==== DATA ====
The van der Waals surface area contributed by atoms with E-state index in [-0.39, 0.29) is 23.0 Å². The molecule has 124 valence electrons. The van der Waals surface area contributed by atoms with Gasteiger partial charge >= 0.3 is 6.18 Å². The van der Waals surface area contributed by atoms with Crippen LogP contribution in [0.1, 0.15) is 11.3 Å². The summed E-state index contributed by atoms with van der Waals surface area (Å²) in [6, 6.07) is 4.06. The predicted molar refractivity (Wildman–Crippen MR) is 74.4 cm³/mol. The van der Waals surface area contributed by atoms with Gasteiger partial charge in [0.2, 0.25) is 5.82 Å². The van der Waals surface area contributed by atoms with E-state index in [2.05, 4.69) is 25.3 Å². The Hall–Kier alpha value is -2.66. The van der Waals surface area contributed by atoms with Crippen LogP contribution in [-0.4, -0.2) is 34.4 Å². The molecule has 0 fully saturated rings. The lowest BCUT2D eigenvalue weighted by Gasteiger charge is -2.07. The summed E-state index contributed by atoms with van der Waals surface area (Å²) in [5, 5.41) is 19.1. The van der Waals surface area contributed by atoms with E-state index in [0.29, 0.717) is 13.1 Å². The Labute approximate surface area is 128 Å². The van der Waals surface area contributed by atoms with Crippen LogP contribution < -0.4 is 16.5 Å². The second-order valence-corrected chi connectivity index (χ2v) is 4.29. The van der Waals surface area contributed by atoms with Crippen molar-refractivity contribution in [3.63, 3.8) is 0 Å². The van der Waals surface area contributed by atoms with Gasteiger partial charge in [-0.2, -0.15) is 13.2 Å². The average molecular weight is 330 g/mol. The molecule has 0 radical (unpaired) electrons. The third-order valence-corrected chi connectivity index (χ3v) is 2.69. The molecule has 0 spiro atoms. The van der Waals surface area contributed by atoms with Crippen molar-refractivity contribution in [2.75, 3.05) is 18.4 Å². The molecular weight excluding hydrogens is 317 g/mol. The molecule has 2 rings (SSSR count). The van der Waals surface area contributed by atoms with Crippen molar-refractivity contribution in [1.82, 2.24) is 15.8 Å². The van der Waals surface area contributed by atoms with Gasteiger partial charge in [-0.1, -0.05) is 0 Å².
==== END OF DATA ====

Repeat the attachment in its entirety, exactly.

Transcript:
The van der Waals surface area contributed by atoms with E-state index in [-0.39, 0.29) is 23.0 Å². The molecule has 124 valence electrons. The van der Waals surface area contributed by atoms with Gasteiger partial charge >= 0.3 is 6.18 Å². The van der Waals surface area contributed by atoms with Crippen LogP contribution in [0.1, 0.15) is 11.3 Å². The summed E-state index contributed by atoms with van der Waals surface area (Å²) in [6, 6.07) is 4.06. The predicted molar refractivity (Wildman–Crippen MR) is 74.4 cm³/mol. The van der Waals surface area contributed by atoms with Gasteiger partial charge in [0.2, 0.25) is 5.82 Å². The van der Waals surface area contributed by atoms with E-state index in [2.05, 4.69) is 25.3 Å². The Hall–Kier alpha value is -2.66. The van der Waals surface area contributed by atoms with Crippen LogP contribution in [-0.4, -0.2) is 34.4 Å². The molecule has 0 fully saturated rings. The lowest BCUT2D eigenvalue weighted by Gasteiger charge is -2.07. The summed E-state index contributed by atoms with van der Waals surface area (Å²) in [5, 5.41) is 19.1. The van der Waals surface area contributed by atoms with E-state index in [0.29, 0.717) is 13.1 Å². The Labute approximate surface area is 128 Å². The van der Waals surface area contributed by atoms with Crippen LogP contribution < -0.4 is 16.5 Å². The second-order valence-corrected chi connectivity index (χ2v) is 4.29. The van der Waals surface area contributed by atoms with Crippen molar-refractivity contribution in [3.63, 3.8) is 0 Å². The van der Waals surface area contributed by atoms with Gasteiger partial charge in [-0.2, -0.15) is 13.2 Å². The average molecular weight is 330 g/mol. The molecule has 0 radical (unpaired) electrons. The third-order valence-corrected chi connectivity index (χ3v) is 2.69. The molecule has 0 spiro atoms. The van der Waals surface area contributed by atoms with Crippen molar-refractivity contribution in [2.75, 3.05) is 18.4 Å². The molecular weight excluding hydrogens is 317 g/mol. The molecule has 2 rings (SSSR count). The van der Waals surface area contributed by atoms with Crippen molar-refractivity contribution in [1.82, 2.24) is 15.8 Å². The van der Waals surface area contributed by atoms with Gasteiger partial charge in [-0.1, -0.05) is 0 Å².